Today we are thrilled to share a brand new guest blog post from Gemma Goldenberg, also known as @phd_and_three over on Instagram. We live for Gemma’s posts about research and studies into the benefits of nature for children and specifically outdoor learning, because each one reignites our own passion for it! So when Gemma agreed to write this post for us we jumped for joy! We are self-confessed ‘fans’ of Gemma’s work; it’s so important to the outdoor learning movement as it helps educators identify their ‘why’ for taking learning outside. Enjoy this informative blog post and let us know your thoughts afterwards over on social media.
The idea that contact with nature is beneficial for human wellbeing is not a new one. The use of gardening as a calming strategy has been traced back as far as 2000BC (Detweiler et al, 2012). But more recent research has also started to explore the ways in which nature might not only affect stress and mood, but also cognitive functions such as memory and attention.
Whilst there is a common misconception that taking children outdoors results in them becoming over excited and unfocussed, a growing body of research suggests that the opposite is true, and that time outside in nature actually improves children’s attention.
One study of over 560 preschool children (Ulset et al, 2017) tested their attention skills over the course of 4 years and analysed this data alongside information about how many hours they spent outdoors at preschool. More outdoor hours were correlated with fewer inattention and hyperactivity symptoms at age 4,5 and 6.
Some of the largest studies on this topic explore whether children who spend more time in green environments perform better on cognitive tests than their counterparts from more urban areas. One such study (Dadvand et al., 2018) used satellite data to examine children’s lifelong exposure to green space around their homes. Children were given a set of cognitive tasks throughout the year to test attention skills, and brain scans to measure brain development. Results suggested that being raised in greener neighbourhoods was associated with better cognitive performance and differences in brain development- particularly in areas related to working memory and attentiveness.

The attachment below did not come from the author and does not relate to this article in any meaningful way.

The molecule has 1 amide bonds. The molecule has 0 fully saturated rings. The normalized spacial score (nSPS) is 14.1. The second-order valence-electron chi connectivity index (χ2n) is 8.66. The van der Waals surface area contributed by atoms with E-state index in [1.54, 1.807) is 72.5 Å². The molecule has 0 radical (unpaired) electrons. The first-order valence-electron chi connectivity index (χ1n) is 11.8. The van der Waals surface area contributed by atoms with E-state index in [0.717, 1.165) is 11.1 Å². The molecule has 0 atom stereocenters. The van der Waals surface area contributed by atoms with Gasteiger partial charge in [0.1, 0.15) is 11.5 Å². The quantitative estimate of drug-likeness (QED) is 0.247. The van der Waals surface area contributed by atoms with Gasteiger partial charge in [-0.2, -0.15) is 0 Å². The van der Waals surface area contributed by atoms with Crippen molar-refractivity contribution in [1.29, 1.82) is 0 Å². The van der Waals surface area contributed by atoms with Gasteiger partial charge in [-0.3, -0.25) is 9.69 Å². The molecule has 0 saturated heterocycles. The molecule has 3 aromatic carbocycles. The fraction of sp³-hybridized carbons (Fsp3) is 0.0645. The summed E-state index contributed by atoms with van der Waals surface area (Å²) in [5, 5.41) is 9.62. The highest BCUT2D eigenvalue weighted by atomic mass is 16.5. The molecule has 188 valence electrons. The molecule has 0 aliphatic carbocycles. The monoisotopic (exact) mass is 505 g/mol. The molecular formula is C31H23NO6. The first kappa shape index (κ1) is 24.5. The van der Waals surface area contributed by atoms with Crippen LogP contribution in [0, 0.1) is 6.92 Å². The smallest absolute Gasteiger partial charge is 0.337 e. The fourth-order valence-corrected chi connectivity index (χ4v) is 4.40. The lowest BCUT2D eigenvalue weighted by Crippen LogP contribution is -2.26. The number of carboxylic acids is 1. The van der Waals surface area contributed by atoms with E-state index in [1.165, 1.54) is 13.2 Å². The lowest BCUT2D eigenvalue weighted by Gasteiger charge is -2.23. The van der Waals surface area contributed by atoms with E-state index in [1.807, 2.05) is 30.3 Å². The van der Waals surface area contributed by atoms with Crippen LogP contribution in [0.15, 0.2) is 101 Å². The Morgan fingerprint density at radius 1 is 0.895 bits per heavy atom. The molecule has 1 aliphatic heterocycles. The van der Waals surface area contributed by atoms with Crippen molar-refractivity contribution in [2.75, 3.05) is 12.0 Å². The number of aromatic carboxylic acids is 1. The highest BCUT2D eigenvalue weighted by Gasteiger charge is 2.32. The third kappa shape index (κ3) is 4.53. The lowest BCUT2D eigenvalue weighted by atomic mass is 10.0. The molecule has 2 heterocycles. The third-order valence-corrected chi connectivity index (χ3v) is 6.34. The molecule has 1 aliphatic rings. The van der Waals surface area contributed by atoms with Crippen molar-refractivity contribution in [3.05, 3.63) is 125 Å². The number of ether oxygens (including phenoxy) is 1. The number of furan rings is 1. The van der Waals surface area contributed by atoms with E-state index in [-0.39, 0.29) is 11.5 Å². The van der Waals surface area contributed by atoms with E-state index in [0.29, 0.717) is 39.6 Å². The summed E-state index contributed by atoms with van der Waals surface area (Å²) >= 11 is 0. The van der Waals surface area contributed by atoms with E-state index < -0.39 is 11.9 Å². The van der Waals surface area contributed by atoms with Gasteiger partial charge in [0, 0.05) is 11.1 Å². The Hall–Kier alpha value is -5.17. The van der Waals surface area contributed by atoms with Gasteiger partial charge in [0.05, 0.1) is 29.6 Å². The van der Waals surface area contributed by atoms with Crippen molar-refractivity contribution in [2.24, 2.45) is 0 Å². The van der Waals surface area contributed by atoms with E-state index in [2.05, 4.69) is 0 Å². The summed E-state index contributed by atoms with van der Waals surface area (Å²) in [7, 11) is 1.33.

However, one problem with such studies is that it may be the case that children living in greener areas tend to be from wealthier families, have larger homes or lead less stressful lives and it may be such factors which actually affect attention and memory. Whilst studies try to incorporate these other variables into their analyses in order to isolate the specific effects of nature, with correlational research we can never be certain that nature is causing the effects that are observed.
For this reason, experimental studies may provide more compelling evidence that nature directly impacts cognitive skills. In a study by Schutte et al (2017) 4-5 year olds walked for just 20 minutes in either a natural or urban environment before completing tasks to assess their memory and attention. Children performed significantly better on both tasks straight after a nature walk, compared to an urban walk.
Similarly, parental surveys found that children with ADHD who spent more of their free time outdoors in nature had milder symptoms than those who carried out the same activities indoors or in built up settings (Faber Taylor & Kuo, 2011). A short walk in nature was also found to improve attentional capacities in children with ADHD, equalling the effects of common ADHD medications (Faber Taylor & Kuo, 2009).